1. Computers
  2. Display Drivers
  3. Graphics Cards
  4. Memory
  5. Motherboards
  6. Processors
  7. Software
  8. Storage
  9. Operating Systems


Facebook RSS Twitter Twitter Google Plus


Phoronix Test Suite

OpenBenchmarking Benchmarking Platform
Phoromatic Test Orchestration

Btrfs File-System Plans For Ubuntu 12.10

Linux Kernel

Published on 10 May 2012 01:29 PM EDT
Written by Michael Larabel in Linux Kernel
3 Comments

The Btrfs file-system was again brought up at UDS for discussion surrounding the plans for this next-generation Linux file-system in Ubuntu 12.10.

The most important information from the Wednesday session entitled "btrfs requirements for Quantal" is that EXT4 will continue to be the default file-system for Ubuntu 12.10. Btrfs has long been available as an install-time alternative for Btrfs, but with the Quantal release they will not yet be moving to Btrfs by default.

Ubuntu developers still aren't confident in Btrfs due to the repair tool being questionable, Fedora not yet defaulting to Btrfs (this might happen in F18), and just all around not feeling like its ready. As Fedora 18 won't be due until November, assuming the Btrfs default switch happens then, Canonical would certainly like to see the feedback from that release and for any upstream Btrfs fixes from Red Hat before migrating from EXT4. With that said, it could maybe by a possibility for Ubuntu 13.04 but I suspect that if the switch happens it wouldn't occur until Ubuntu 13.10.

Below are the officially recorded notes for the Btrfs session for those without an Ubuntu sign-on to view them here.
* loads of btrfs benchmarks done
* tends to fragment write heavy loads
* snapshots are good for the upgrade testing ^W^W^W everything
- we have the apt-brtfs-snapshot package that we would like to use
- and nexentra did something similar with zfs
* a lot of space is 'reserved' for COW behaviours, knowing how much space is available is hard
* we are doing an fsck on every boot, and it is not doing a good job either
- fsck should not be installed as it will be used automatically if it is not going to do a good job
* are the server still wanting this for CEPHs?
* grub2 has btrfs support, we can boot.
- but it is missing write support for things like 'last boot failed' -- work is designed for this
^ hence the " There's still that stupid message on boot "Sparse file not allowed" "
* ureadahead with btrfs?
* fedora might get it as default (wait and see)
* good for fast installation
- move filesystem across & resize = full install in minutes
- needs info & link to why this is the case
* hard-link limit is small for use-cases like bacula, mutt (256 in one dir? http://john.freml.in/btrfs-hard-links-limit wikipedia reports more; no reported limit for all links to one file that I have found)
* no fully implemented quota support (needs checking)
= links =
* Fsck implementation of btrfs ( "dangerdonteveruse" )
http://www.phoronix.com/scan.php?page=news_item&px=MTA2MDI
* Anyone has the link to the recent btrfs benchmarks?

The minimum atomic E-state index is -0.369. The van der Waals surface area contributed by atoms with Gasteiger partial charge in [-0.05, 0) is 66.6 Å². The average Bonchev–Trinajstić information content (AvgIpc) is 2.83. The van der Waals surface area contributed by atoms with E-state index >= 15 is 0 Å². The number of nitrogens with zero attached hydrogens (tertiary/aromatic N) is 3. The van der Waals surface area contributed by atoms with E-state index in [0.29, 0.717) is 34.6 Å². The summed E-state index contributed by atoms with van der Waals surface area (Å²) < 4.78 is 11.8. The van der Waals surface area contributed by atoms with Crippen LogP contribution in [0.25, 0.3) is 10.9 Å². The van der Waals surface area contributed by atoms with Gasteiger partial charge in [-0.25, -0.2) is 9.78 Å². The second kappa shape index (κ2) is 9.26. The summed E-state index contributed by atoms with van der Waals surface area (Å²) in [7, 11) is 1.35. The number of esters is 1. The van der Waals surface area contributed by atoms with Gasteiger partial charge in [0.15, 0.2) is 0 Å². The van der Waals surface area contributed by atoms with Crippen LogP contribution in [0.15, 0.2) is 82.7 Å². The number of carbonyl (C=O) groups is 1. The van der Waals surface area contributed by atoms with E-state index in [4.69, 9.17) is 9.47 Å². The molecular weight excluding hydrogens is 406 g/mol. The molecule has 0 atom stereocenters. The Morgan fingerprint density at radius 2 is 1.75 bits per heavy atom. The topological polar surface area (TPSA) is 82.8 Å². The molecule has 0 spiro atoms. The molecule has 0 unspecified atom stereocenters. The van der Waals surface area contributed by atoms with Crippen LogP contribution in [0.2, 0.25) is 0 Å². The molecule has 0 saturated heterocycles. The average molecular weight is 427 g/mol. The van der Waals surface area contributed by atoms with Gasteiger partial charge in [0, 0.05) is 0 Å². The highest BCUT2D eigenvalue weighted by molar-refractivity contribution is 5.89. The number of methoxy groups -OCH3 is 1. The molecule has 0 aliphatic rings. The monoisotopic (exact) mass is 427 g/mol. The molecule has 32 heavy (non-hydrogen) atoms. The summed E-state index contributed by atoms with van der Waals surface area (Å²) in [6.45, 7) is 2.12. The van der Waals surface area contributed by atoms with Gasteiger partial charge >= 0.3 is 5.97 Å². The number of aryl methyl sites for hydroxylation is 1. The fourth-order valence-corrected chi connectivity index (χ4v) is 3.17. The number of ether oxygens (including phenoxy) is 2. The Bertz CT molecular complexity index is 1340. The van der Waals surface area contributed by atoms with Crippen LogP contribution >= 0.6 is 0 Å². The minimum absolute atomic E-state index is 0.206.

btrfs on 12.04 - http://www.phoronix.com/vr.php?view=17164
various mount options - http://www.phoronix.com/vr.php?view=17187
xfs linux conf.au presentation that has some comparisions with btrfs
- paper http://xfs.org/index.php/Image:Xfs-scalability-lca2012.pdf
- video http://www.youtube.com/watch?v=FegjLbCnoBw
benchmarks: http://zinc.canonical.com/~cking/fs-test
http://btrfs.boxacle.net/
video: http://vimeo.com/15325851
== ACTIONS ==
[???] communicate with server about CEPHs underlying filesystem recommnedations choices
try to get more testing & get more user using it (Advertise & Experiment)
setup a precise->quantal btrfs based upgrade test in the QA lab?
engage kernel/qa testing on btrfs ongoing testing
look at grub2 write to boot area

About The Author
Michael Larabel is the principal author of Phoronix.com and founded the web-site in 2004 with a focus on enriching the Linux hardware experience and being the largest web-site devoted to Linux hardware reviews, particularly for products relevant to Linux gamers and enthusiasts but also commonly reviewing servers/workstations and embedded Linux devices. Michael has written more than 10,000 articles covering the state of Linux hardware support, Linux performance, graphics hardware drivers, and other topics. Michael is also the lead developer of the Phoronix Test Suite, Phoromatic, and OpenBenchmarking.org automated testing software. He can be followed via and or contacted via .
Latest Articles & Reviews
  1. Ubuntu 15.04 Offers Faster OpenGL For AMD Radeon GPUs On Open-Source
  2. Ubuntu 15.04 Brings Some Graphics Performance Improvements For Intel Haswell
  3. Sub-$20 802.11n USB WiFi Adapter That's Linux Friendly
  4. The Lenovo T450s Is Working Beautifully With Linux
  5. Linux 4.0 SSD EXT4 / Btrfs / XFS / F2FS Benchmarks
  6. Linux 4.0 Hard Drive Comparison With Six File-Systems
Latest Linux News
  1. Linux 4.1-rc1 Kernel Released, Packs In Several New Features
  2. It Doesn't Look Like KDBUS Will Make It For Linux 4.1
  3. Debian 9.0 Is Codenamed Stretch
  4. AMD Radeon GPUs With Linux 4.0 + Mesa 10.6-devel
  5. The Many Features Of The Linux 4.1 Kernel
  6. HTTPS For Phoronix.com
  7. Gallium3D's HUD Gets New Customization Options
  8. Intel Xeon E5-2620 v3 Haswell Performance
  9. Dell Keyboard Backlight Support In Linux 4.1
  10. With Linux 4.1 You Can Play With The Chrome OS Lightbar
Most Viewed News This Week
  1. AMD Releases New "AMDGPU" Linux Kernel Driver & Mesa Support
  2. Ubuntu's Desktop-Next Switching From .DEBs To Snappy
  3. Systemd Kills Off Shutdownd
  4. My Favorite Computer Desk Of The Past Decade For Less Than $100
  5. AMD Open-Sources "Addrlib" From Catalyst
  6. Debian 8.0 Jessie Is Ready For Release This Weekend
  7. GIMP's Porting To GTK3 Continues
  8. GCC 5.1 Officially Released